Changes on way for mortgage closings
More than 25 percent of homebuyers report problems at closing, a new report says. New rules take effect next year, though.
The excitement of buying a home can be quickly diminished at the closing table. After all the open houses, negotiations and pre-moving preparations, buyers face a stack of loan documents that can total more than 100 pages, many of which they are seeing for the very first time. Errors, omissions and even last-minute changes to agreed-upon terms can haunt buyers anxious to get the keys to their new home.
In a survey of homebuyers, the Consumer Financial Protection Bureau (CFPB) found that 27 percent of consumers faced 11th-hour surprises at closing. "Even if consumers encountered discrepancies that result in unease at the closing table, they often felt pressured to sign documents during the allotted time in order to avoid risking delays or even losing the house," a CFPB report, Mortgage Closings Today, states. "In the words of one borrower, 'Since the loan documents showed up at the last minute, I had no choice but to sign, even though the terms were different than was promised.'"
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Much of the complexity can be attributed to the number of participants -- and their varied interests -- involved in the sale of a house; including the buyer, seller, real estate agent, settlement agent and lender. The CFPB notes that loan-closing packages are also complicated by federal, state, and local regulations that require numerous disclosures, as well as pages of disclaimers added by lenders as part of their risk-management processes.
In August of next year, new "Know Before You Owe" rules will require some closing information to be delivered to the borrower three business days before closing. Part of that package will be a new closing-disclosure form that combines the HUD-1 and Truth-in-Lending Act disclosure. It is similar to the loan estimate that borrowers receive upon application, making it easier to compare any changes in costs prior to closing. The CFPB has also issued new restrictions on which costs can change and by how much, hopefully limiting surprises at the closing table.
Another innovation that may reduce the anxiety and errors of a home-loan closing is a paperless, or near paperless, process called e-closing. Offering digital review of paperwork with embedded educational tools and earlier delivery, e-closings might help simplify the process and reduce errors.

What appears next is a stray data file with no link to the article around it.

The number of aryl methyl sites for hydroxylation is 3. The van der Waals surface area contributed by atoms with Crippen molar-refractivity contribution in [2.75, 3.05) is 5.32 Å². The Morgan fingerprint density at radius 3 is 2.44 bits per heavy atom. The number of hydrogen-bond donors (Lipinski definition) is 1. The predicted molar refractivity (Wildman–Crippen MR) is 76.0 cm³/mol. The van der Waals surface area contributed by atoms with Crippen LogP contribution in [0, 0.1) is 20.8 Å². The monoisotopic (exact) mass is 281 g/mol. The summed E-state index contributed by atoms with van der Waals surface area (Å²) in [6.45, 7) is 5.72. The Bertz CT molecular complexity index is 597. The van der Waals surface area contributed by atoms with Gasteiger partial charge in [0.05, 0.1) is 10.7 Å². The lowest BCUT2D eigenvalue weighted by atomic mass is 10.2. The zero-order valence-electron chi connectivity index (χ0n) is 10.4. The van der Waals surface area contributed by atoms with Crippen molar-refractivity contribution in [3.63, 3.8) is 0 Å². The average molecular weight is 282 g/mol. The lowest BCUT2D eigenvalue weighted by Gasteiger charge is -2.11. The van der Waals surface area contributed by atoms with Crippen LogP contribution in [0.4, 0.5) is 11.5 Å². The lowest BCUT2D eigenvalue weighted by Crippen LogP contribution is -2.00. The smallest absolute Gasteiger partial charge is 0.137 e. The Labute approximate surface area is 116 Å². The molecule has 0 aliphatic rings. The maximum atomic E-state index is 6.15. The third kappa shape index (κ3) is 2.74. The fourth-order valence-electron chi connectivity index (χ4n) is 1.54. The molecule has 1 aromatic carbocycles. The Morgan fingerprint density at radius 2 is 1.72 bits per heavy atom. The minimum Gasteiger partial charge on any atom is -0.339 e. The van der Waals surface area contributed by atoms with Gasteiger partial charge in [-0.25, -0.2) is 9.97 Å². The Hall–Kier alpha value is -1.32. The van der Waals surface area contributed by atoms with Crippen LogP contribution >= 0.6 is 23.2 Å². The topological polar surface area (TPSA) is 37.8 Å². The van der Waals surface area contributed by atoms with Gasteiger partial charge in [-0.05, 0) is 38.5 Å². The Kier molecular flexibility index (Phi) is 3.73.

"In an e-closing, documents can be electronically delivered by email or by the consumer accessing an online portal within the vendor platform," the CFPB report says. "Early delivery can give the consumer more time to read the documents and consult with family members or professionals, which will empower them to ask questions and play an active role at the closing. Second, electronic documents could provide an opportunity to embed educational tools that highlight key information or link to additional resources for consumers. Consumers would be able to reference these tools when reviewing the documents both before and during the closing."
Such e-closings are available today, but only by a limited number of providers, particularly small and medium-sized originators. According to a recent Xerox study, only 10 percent of mortgage-industry employees surveyed worked at institutions that offer electronic-signature closings. The CFPB is rolling out a pilot program later this year to test e-closing solutions in a further attempt to simplify and standardize the closing process.
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There are already laws in place to stop bait and switch. The only thing that can change now is the rate until it is locked. Fees cannot change more than a very small percentage from the original disclosure which is issued no more than three days after loan application. Your loan can change when you do not qualify for the loan you applied for. However then you get new disclosures long before loan documents also an explanation of the turn down. A Realtor should be sure that your loan is approved and locked within the loan removal contingency period to further protect last minute surprises. Never proceed with a transaction if you are not completely approved and locked prior to the loan contingency expiring. Walk away. Anyone who gamble and continue a transaction after loan contingency has expired without full loan approval gambles with their own financial well being. I am a Real Estate Agent and Mortgage Broker and my clients are prepped ahead of time that if the loan approval and locks are not final at contingency removal they walk from the table and find another home. As a mortgage broker I find time and again that lenders drag their feet on final approvals, however it is my responsibility to get a lock and final loan approval for the client or negotiate and extension of the loan removal contingency. However, a borrower/buyer should never go uncovered they should always be completely protected so as not to lose a deposit and not to feel pressured to take anything where they are not fully informed of the terms.
Banks suck. With what I know, I'll NEVER use them.
If the mortgage agreement isn't EXACTLY what you were promised, don't sign it.
But do sue EVERYONE involved with it for fraud.
'bait and switch' is illegal and you will have an easy win.
And then you actually have the cash to buy a decent house!
(I hate white collar criminals!)